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Sail Caribbean Divers: Digital Underwater Photography

By wpdev July 23, 2012

Going on a snorkel or SCUBA dive is very much like exploring another world.  It’s so amazing, but sometimes it can be difficult to fully describe your experience to others.  When I first started diving, I discovered that words were often not quite enough.  Each dive I went on was filled with so many beautiful and interesting things, I knew I had to find a better way to tell my friends and family.  That is why I decided to try my hand at taking underwater photos!  I love being able to use my own pictures to share the underwater world!

Learning how to take photos underwater is a fun and exciting skill to practice.  You don’t need much to get started, in fact you can use a regular disposable underwater camera to get the basics down.  There are also cool waterproof digital cameras,  and there are underwater housings (completely waterproof cases) designed for almost every camera on the market.  Before deciding which option is best for you, be sure to learn about the pros and cons of each (or visit our Facebook page to ask us for some pointers).

No matter what kind of camera setup you have, just remember that you don’t have to have an amazing camera (though it helps!) to take a great photo.  Taking photos is all about finding a good subject, framing it well, and making use of the ambient light.  With underwater photography, you also have be aware of movement, because underwater, everything moves!  If you spend a little time practicing finding and framing subjects, then practicing getting them in focus you will be well on your way to taking great photographs.  As with all new skills, this certainly takes patience and lots of practice!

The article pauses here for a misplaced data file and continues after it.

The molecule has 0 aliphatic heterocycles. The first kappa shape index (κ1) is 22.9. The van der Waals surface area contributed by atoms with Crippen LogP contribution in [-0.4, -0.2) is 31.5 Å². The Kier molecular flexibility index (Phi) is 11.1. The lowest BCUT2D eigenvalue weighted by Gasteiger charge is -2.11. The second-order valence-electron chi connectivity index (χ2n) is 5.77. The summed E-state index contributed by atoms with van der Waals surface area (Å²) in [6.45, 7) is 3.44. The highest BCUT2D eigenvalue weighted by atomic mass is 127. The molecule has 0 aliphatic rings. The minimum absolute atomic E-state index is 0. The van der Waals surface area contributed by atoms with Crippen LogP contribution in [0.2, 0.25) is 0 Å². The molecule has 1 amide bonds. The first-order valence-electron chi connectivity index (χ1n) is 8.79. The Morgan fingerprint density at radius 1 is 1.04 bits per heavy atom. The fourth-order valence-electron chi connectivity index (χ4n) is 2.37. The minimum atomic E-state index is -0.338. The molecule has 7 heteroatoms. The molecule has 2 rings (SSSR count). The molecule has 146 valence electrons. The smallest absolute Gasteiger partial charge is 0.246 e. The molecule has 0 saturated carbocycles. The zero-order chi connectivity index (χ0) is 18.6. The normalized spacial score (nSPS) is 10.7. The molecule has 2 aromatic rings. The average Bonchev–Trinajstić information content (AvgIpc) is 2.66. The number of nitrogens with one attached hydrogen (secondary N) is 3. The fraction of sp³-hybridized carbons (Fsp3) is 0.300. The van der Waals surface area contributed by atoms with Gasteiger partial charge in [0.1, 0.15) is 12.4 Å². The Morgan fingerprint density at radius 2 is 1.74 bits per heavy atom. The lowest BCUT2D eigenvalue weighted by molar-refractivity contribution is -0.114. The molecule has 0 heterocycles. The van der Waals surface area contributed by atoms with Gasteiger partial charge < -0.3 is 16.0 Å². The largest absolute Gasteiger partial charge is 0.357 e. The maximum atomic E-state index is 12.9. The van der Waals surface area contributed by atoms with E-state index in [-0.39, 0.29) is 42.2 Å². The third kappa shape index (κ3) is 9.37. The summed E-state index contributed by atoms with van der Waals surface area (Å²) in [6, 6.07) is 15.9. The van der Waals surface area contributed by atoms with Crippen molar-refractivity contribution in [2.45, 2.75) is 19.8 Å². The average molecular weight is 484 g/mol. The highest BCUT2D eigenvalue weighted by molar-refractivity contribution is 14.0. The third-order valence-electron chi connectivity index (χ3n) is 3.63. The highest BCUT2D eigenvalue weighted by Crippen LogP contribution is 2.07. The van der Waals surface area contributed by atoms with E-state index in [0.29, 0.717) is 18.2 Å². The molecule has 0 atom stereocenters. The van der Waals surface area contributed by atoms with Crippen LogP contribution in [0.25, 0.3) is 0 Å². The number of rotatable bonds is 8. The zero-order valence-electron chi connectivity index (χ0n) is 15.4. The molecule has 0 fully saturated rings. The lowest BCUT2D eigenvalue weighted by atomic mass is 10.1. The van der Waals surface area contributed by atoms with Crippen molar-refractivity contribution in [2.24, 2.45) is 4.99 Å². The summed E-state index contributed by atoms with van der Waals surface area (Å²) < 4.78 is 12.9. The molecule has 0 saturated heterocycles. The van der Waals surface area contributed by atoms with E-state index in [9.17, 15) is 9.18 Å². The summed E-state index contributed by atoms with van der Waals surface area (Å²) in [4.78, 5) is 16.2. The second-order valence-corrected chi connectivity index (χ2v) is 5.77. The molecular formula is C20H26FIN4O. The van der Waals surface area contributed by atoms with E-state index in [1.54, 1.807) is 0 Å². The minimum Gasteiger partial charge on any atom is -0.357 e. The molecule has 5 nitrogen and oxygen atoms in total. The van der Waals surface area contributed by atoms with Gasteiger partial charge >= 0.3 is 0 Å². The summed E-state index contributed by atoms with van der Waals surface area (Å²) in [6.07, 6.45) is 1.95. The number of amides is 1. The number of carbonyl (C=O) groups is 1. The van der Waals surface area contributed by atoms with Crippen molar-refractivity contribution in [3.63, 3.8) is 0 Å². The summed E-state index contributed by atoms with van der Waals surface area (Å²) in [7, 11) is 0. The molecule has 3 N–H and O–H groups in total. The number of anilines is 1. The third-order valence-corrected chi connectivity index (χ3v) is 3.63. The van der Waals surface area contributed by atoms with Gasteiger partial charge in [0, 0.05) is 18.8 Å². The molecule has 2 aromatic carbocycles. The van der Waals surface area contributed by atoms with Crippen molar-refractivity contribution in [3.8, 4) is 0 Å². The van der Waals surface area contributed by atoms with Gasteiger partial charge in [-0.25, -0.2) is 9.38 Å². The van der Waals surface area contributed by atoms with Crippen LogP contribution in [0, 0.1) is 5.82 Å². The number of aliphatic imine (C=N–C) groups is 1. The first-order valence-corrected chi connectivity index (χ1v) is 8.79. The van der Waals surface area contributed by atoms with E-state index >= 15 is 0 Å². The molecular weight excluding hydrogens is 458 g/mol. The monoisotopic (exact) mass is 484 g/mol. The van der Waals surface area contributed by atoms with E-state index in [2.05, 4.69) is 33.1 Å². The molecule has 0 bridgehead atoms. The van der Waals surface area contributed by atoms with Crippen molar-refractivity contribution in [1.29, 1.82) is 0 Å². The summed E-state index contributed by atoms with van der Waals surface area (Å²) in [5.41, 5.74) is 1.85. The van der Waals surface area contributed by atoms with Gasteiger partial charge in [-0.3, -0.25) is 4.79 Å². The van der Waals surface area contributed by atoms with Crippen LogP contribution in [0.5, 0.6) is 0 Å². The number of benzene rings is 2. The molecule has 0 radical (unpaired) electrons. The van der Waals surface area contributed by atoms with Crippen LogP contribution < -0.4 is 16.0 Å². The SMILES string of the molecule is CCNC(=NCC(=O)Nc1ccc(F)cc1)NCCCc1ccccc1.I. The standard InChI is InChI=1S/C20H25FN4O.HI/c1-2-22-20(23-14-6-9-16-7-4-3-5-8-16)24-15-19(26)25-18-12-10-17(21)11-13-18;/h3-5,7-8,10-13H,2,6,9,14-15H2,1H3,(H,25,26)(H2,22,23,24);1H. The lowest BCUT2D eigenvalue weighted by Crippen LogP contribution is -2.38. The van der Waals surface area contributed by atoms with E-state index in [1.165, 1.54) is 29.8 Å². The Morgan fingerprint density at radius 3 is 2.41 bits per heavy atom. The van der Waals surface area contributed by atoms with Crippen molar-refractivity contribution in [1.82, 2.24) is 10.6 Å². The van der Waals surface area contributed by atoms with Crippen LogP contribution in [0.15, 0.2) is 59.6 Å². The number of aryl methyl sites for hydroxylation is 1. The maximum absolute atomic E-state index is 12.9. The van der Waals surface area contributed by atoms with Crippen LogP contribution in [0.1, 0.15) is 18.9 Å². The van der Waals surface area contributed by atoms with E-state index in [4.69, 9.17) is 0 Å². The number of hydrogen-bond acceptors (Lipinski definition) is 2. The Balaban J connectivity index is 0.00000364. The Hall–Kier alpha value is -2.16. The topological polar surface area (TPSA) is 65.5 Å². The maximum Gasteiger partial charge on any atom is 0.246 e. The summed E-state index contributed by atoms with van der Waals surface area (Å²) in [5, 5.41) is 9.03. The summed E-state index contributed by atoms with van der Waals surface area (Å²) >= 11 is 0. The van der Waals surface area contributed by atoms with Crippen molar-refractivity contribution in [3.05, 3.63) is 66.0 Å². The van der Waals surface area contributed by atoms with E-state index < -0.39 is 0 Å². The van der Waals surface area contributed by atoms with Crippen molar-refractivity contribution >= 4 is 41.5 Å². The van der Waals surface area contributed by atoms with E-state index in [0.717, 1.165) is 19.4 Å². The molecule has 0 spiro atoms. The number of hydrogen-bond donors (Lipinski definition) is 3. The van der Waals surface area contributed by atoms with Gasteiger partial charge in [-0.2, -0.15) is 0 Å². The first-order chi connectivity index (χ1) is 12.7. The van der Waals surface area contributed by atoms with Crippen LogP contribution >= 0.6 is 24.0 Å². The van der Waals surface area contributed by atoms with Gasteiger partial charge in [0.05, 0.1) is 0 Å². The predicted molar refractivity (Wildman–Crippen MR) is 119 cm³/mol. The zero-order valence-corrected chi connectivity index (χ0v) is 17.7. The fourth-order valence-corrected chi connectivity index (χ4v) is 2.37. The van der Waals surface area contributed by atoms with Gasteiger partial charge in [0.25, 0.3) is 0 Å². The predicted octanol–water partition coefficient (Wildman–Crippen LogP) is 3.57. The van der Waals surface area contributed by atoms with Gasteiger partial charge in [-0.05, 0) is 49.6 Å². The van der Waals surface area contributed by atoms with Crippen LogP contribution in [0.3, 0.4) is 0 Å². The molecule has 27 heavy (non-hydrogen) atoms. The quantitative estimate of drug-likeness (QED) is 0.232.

The best way to really hone your skills (or start learning them) is to take a class from someone who already knows the tricks.  During our summer scuba diving camps, Sail Caribbean Divers offers a PADI Digital Underwater Photography specialty certification.  To get the most out of these dives, it is recommended that you get your Peak Performance Buoyancy specialty first or that you are very comfortable maintaining your buoyancy while diving.  And don’t forget, underwater photography is not only for scuba divers – some of my favorite photos were taken while skin-diving/snorkeling!

If you have any underwater photos you’ve taken that you’re proud of, send them to us!  We’d love to see them and share them with other Sail Caribbean students –  tag us in your photos on Facebook and Twitter!

Also, be sure to check out Armando Jenik’s work, our own professional underwater photographer!

The greatest challenge during the program was staying entertained during the quarantine period. Not being able to leave your boat and not having a phone, which was a crutch against boredom, it was difficult at first to stay entertained.